When Will Mike Rizzo Make His Next Major Move?

The Nationals have had a string of quiet offseasons since their World Series win back in 2019. With a new crop of young talent knocking on the door of the Major Leagues, when will Mike Rizzo and the Nationals opt to make their next big splash?

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December 5, 2010 - the Nationals sign Jayson Werth to a seven-year, $126 million contract. In essence, this date marked the beginning of a decade-long run of contention for Washington, opening the floodgates for several star acquisitions to come. Werth was far from the greatest free agent signing ever, but one factor stands out: the Nationals only won 69 games in the 2010 season. Hey, that number sounds familiar...

Fast-forward to 2024, and it feels like another Jayson Werth is not going to arrive. 31-year-old Werth compares somewhat closely to Cody Bellinger, both free agents being former Dodgers outfielders with a few rough seasons, a few amazing seasons, strong power and on-base skills, and postseason experience. Bellinger is several years younger as a free agent, hit a higher peak and won an MVP award, has better defense at more positions, and has been far less consistent but was still an elite player in his contract year. So, if the players are similar, and the Nationals are once again coming out of a 70-ish win season trying to open a contending window... would the Nationals have tried to sign Cody Bellinger? No. Not in a million years.

It would be shocking if the Nationals had even made an offer to the star outfielder. Bellinger ended up getting an underwhelming contract, making far less money than the older Werth did, especially factoring in inflation. He's not the perfect fit on the current roster considering the strong outfield talent in the farm system, but a star player is a star player. Even so, the Nationals had no designs on signing anybody to even a single multi-year contract or a single eight-figure deal. Clearly, the Nationals have a different approach to roster construction and payroll than they did in 2010.

Along with news that the Lerner family was not going to sell the Nationals came the understanding that the team would, at some point, return to spending in the free agent market under the same ownership that brought in Jayson Werth. Back in October, Jesse Dougherty of the Washington Post reported that GM Mike Rizzo has the "go-ahead" from ownership to make a Werth-like addition and signal that the Nationals Are Back, and perhaps that a move like that would come next offseason. Owners always say things like this, but after four straight losing seasons, it is past time to act accordingly.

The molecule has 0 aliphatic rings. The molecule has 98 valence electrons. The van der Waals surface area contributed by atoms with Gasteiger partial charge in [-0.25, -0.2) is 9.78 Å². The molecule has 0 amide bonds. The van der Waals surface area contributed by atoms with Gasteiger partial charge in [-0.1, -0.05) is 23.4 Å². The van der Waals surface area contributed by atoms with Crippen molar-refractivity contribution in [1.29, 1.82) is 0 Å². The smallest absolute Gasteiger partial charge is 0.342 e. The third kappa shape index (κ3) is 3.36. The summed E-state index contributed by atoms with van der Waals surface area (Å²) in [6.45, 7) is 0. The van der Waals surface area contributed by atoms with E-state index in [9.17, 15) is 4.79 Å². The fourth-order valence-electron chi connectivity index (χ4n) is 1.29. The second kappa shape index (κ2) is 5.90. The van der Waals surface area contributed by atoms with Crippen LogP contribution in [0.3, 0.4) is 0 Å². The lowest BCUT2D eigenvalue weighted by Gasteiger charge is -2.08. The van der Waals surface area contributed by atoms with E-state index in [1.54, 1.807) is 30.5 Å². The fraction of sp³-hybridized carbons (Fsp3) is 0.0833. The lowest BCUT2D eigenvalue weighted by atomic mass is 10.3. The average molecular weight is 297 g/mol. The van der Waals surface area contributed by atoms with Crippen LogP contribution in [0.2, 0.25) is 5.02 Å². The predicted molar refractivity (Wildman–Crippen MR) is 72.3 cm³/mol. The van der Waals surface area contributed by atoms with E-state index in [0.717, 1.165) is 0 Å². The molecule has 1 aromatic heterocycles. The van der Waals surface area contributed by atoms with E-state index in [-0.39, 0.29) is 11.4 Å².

So, when will Mike Rizzo actually do something? It wasn't Cody Bellinger, and it almost definitely won't be any other available star this year, though Blake Snell would be an enormous upgrade right now. A year from now, the team will likely be coming off another losing season, and Patrick Corbin's contract will be off the books. Will the team make a play for a big name and actually compete? It'd be great, but considering the recent stinginess of the team it seems more likely that the team will stay in neutral when they desperately need a gear shift.

Let's rewind to the offseason after 2011, when the Nationals won 80 games, their best season since 2005. Werth was on the payroll, and the team had a strong core of homegrown youth including Bryce Harper, Stephen Strasburg, Ryan Zimmerman, Jordan Zimmermann, Ian Desmond, Danny Espinosa, Wilson Ramos, and more. Things were looking up, and they stayed that way throughout the 2010s thanks to key veteran free agents and countless deadline acquisitions. Adam LaRoche was signed, and the electric Gio Gonzalez was traded for in the offseason, who was the ace of the 2012 team, the first in Nationals history to make the playoffs.

Moving forward, Mike Rizzo brought in players like Denard Span, Doug Fister, Daniel Murphy, Rafael Soriano, Sean Doolittle, Patrick Corbin and, of course, the unforgettable superstar free agent Max Scherzer. This is only a small selection of the top-end talent that cycled in and out of D.C. over an extended period. Rizzo has acquired incredible players time and time again, but he hasn't made a truly major move since 2019, and I don't count tearing down the team for prospects as a major acquisition. Meanwhile, the team has been jumped in the standings by the Miami Marlins, of all teams, and while they have bolstered the farm system to some degree, their player development has been unable to compete at the cutting edge. The team has only generated a fraction of the value of many other MLB clubs can produce via drafting and developing. Even if every prospect in the system right now ends up being good, that's not enough.

Mike Rizzo probably wants to think of himself and his team as dangerous, lurking in the shadows and waiting for the perfect moment to strike. There never is a perfect moment in the zero-sum league, though. Some level of brute force has to be used to compete, to outbid other teams in the market and to even build a .500 team. Rizzo is aware of this, or at least he was in the early 2010s. When will Rizzo actually strike, or when will he be allowed to by ownership? This question will continue loom over the Nationals as they languish in last place.